Washington

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Despite deep divisions within its own ranks and unitedopposition from Republicans, Democrats appeared to be moving closerand closer at year's-end to landmark legislation reforming thenation's health care system, with vast implications for insurancesellers and consumers.

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The outcome is potentially huge for property and casualtyagents, as a growing number depend on the sale of group healthcoverage–for which the market is never soft–for an increasing shareof both their top-line revenue and bottom-line profits.

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Throughout the often acrimonious debate, agents had twogoals in mind. The first was retaining the employer-based, privatehealth insurance system, and second, preserving their ability tosell all types of plans offered under the new regime.

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With the Senate debate continuing as this story went to press,industry lobbyists worked feverishly to defeat any amendment torepeal the antitrust exemption accorded to health and medicalmalpractice insurers. Such a provision is included in the billpassed in early November by the House.

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The House bill also includes a provision inviting the FederalTrade Commission to conduct studies of potential antitrustactivities of all insurers, including property and casualtycarriers. P&C industry lobbyists are concerned about thecollateral damage such a provision might have on their business, aswell as the potential cost of litigation that could beprompted.

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Although prospects for passage have appeared bleak at times,given the division among Democrats and the nearly unanimousopposition of Republicans, Ira Loss, an analyst at WashingtonAnalysis, believes passage of some bill is probably inevitable.

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"Democrats have not given up on passage of healthcare reform.They are just too close," he said. "It is no longer about policy.It is about winning."

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He said he believes the Senate, with the urging of the ObamaAdministration, will "cut the necessary deals to neutralize theopposition and secure the necessary votes."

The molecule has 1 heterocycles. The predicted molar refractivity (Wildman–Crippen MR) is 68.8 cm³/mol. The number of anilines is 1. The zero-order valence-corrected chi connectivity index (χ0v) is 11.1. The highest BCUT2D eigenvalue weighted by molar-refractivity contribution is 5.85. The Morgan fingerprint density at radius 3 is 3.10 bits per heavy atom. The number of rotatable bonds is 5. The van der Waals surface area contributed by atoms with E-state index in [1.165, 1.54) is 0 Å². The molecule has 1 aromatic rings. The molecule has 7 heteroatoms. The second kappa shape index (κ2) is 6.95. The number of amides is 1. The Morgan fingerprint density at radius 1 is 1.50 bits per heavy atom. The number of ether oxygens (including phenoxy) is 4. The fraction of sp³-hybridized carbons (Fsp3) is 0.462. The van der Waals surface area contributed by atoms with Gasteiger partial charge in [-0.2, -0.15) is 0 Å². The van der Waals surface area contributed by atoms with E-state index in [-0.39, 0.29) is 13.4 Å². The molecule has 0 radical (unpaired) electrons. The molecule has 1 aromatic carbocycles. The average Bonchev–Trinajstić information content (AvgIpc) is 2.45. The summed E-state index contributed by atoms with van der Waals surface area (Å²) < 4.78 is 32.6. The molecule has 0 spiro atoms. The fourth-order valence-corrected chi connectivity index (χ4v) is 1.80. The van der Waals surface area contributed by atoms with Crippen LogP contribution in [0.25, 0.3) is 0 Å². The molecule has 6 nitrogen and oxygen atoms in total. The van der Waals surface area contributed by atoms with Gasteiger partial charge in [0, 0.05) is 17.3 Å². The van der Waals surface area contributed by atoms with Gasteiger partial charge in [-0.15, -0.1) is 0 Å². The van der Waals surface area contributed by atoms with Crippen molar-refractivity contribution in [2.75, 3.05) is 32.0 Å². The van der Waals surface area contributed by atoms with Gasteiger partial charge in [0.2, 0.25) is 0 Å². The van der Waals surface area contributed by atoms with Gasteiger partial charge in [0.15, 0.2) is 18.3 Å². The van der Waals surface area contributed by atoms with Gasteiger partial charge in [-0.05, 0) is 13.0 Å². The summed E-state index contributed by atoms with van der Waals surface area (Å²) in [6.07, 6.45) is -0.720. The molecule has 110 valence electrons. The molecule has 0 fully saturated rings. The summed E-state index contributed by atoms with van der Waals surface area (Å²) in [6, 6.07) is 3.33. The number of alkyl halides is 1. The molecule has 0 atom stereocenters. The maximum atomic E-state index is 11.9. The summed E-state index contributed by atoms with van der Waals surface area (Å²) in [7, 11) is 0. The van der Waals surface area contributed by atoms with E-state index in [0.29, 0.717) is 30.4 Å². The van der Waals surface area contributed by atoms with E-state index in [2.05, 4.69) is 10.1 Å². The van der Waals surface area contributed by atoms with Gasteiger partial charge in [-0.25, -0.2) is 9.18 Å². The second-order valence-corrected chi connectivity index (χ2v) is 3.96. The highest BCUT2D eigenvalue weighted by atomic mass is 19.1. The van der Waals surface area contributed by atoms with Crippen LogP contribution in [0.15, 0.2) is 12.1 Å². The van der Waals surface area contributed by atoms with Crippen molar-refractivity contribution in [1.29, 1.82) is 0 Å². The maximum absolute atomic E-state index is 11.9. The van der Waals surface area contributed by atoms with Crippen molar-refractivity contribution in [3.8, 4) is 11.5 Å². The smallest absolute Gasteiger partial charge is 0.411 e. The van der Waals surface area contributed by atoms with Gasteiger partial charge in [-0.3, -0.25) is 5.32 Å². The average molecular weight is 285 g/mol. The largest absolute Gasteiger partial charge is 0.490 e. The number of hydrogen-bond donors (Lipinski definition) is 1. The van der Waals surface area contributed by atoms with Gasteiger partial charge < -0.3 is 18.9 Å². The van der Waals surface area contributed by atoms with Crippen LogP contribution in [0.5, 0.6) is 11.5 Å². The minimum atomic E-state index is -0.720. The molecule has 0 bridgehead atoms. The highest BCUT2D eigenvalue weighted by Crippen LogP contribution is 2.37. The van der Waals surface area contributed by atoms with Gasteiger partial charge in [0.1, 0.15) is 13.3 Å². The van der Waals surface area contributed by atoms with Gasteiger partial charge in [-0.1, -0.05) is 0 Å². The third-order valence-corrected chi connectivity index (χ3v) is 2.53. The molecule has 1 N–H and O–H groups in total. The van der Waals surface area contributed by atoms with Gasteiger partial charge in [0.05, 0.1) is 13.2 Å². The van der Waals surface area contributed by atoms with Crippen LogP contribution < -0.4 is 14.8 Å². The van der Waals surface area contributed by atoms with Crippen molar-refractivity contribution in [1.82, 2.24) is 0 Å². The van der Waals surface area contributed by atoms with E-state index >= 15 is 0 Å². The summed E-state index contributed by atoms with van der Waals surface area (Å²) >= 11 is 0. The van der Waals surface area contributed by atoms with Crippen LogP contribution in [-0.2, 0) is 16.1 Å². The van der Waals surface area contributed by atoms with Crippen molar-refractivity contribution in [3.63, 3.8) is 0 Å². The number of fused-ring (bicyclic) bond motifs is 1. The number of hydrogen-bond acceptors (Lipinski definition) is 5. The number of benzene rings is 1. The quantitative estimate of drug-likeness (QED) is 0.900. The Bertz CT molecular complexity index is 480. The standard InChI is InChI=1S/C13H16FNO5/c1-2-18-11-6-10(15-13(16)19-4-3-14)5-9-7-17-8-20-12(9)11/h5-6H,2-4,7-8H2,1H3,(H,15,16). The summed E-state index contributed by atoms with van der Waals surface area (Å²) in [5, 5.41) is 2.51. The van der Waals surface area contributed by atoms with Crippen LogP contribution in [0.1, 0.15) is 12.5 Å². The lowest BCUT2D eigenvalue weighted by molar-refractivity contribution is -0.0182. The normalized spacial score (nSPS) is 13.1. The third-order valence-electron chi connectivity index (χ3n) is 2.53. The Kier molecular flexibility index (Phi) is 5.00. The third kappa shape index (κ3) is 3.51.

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He added that "although there are still several fights to be hadand time is short for the Senate to pass the legislation beforeyear-end, we remain optimistic that the Senate will meet thisgoal."

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That would set the stage for a final bill to be negotiated withthe House in the first quarter of 2010, he believes.

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The most controversial dispute was over a public plan, includedin the House bill.

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Senate Democrats put forth a last-ditch compromise, negotiatedby 10 moderate and liberal Democrats, which would allow peoplewithout health insurance who are over 55 to join Medicare, withyounger uninsureds able to secure coverage through the federalemployee insurance plan.

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At press time, however, the compromise did not appear to havethe 60 votes needed to clear a Senate filibuster, and would bedropped to secure passage of the broader reform legislation.

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John Greene, vice president of congressional affairs for theNational Association of Health Underwriters, said the compromiseplan was misrepresented and would be hard to administer.

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He described the insurance coverage for federalemployees–administered by the federal Office of PersonnelManagement–as an "employer plan with a single entry- and exit pointdesigned for a specific pool of individuals, and not solely for thepurpose of gaining insurance coverage."

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He said it was "frustrating" to see reports ignoring thisimportant distinction. "The federal government provides significantassistance with the premium and the rate increases that haveoccurred despite their size," he explained.

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Mr. Greene said that allowing people to buy into the federalprogram would be "an administrative nightmare." Separatingemployees of the federal government from everyone else "will addsignificant administrative burdens, and for a purpose notassociated with employment in the government."

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While the compromise was still in play, Joel Kopperud, adirector of government relations for the Council of InsuranceAgents and Brokers, indicated that it might be acceptable to hismembership, who sell a great deal of group health coverage.

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"Of course we need to see the details of how this national planwould be administered through state exchanges," he said "But on thesurface, we think that this may be something that competes fairlyand are very encouraged."

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He added that this latest plan "sounds like it threads theneedle."

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One way or the other, however, it appears agents can rest easythat private health insurance will survive the reform debate insome significant form–at least for the time being.

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